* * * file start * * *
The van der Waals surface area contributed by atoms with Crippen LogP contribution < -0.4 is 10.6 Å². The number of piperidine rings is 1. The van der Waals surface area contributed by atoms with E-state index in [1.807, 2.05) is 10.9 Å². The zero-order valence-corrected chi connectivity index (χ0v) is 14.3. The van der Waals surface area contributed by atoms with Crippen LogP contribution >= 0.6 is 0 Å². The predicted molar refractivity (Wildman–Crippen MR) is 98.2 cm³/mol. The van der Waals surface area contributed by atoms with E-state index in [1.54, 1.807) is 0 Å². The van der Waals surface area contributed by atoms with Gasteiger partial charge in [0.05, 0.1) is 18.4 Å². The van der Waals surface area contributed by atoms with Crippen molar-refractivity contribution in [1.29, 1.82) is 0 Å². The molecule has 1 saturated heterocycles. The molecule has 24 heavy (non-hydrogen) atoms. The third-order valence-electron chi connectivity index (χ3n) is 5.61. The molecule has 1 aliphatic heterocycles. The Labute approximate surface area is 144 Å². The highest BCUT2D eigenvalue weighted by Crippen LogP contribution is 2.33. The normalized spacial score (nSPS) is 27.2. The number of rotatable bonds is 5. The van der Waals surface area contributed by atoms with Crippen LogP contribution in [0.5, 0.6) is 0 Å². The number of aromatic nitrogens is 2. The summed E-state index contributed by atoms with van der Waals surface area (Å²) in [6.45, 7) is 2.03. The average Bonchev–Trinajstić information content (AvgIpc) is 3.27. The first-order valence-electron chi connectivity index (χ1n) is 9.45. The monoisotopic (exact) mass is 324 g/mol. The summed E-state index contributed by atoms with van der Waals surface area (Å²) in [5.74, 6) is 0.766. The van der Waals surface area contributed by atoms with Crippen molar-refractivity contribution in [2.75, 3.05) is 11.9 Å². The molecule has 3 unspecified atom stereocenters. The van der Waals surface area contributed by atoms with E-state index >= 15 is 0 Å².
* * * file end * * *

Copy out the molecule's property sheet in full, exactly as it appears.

The van der Waals surface area contributed by atoms with Crippen LogP contribution < -0.4 is 10.6 Å². The number of piperidine rings is 1. The van der Waals surface area contributed by atoms with E-state index in [1.807, 2.05) is 10.9 Å². The zero-order valence-corrected chi connectivity index (χ0v) is 14.3. The van der Waals surface area contributed by atoms with Crippen LogP contribution >= 0.6 is 0 Å². The predicted molar refractivity (Wildman–Crippen MR) is 98.2 cm³/mol. The van der Waals surface area contributed by atoms with E-state index in [1.54, 1.807) is 0 Å². The van der Waals surface area contributed by atoms with Gasteiger partial charge in [0.05, 0.1) is 18.4 Å². The van der Waals surface area contributed by atoms with Crippen molar-refractivity contribution in [1.29, 1.82) is 0 Å². The molecule has 1 saturated heterocycles. The molecule has 24 heavy (non-hydrogen) atoms. The third-order valence-electron chi connectivity index (χ3n) is 5.61. The molecule has 1 aliphatic heterocycles. The Labute approximate surface area is 144 Å². The highest BCUT2D eigenvalue weighted by Crippen LogP contribution is 2.33. The normalized spacial score (nSPS) is 27.2. The number of rotatable bonds is 5. The van der Waals surface area contributed by atoms with Crippen LogP contribution in [0.5, 0.6) is 0 Å². The number of aromatic nitrogens is 2. The summed E-state index contributed by atoms with van der Waals surface area (Å²) in [6.45, 7) is 2.03. The average Bonchev–Trinajstić information content (AvgIpc) is 3.27. The first-order valence-electron chi connectivity index (χ1n) is 9.45. The monoisotopic (exact) mass is 324 g/mol. The summed E-state index contributed by atoms with van der Waals surface area (Å²) in [5.74, 6) is 0.766. The van der Waals surface area contributed by atoms with Crippen molar-refractivity contribution in [2.75, 3.05) is 11.9 Å². The molecule has 3 unspecified atom stereocenters. The van der Waals surface area contributed by atoms with E-state index >= 15 is 0 Å².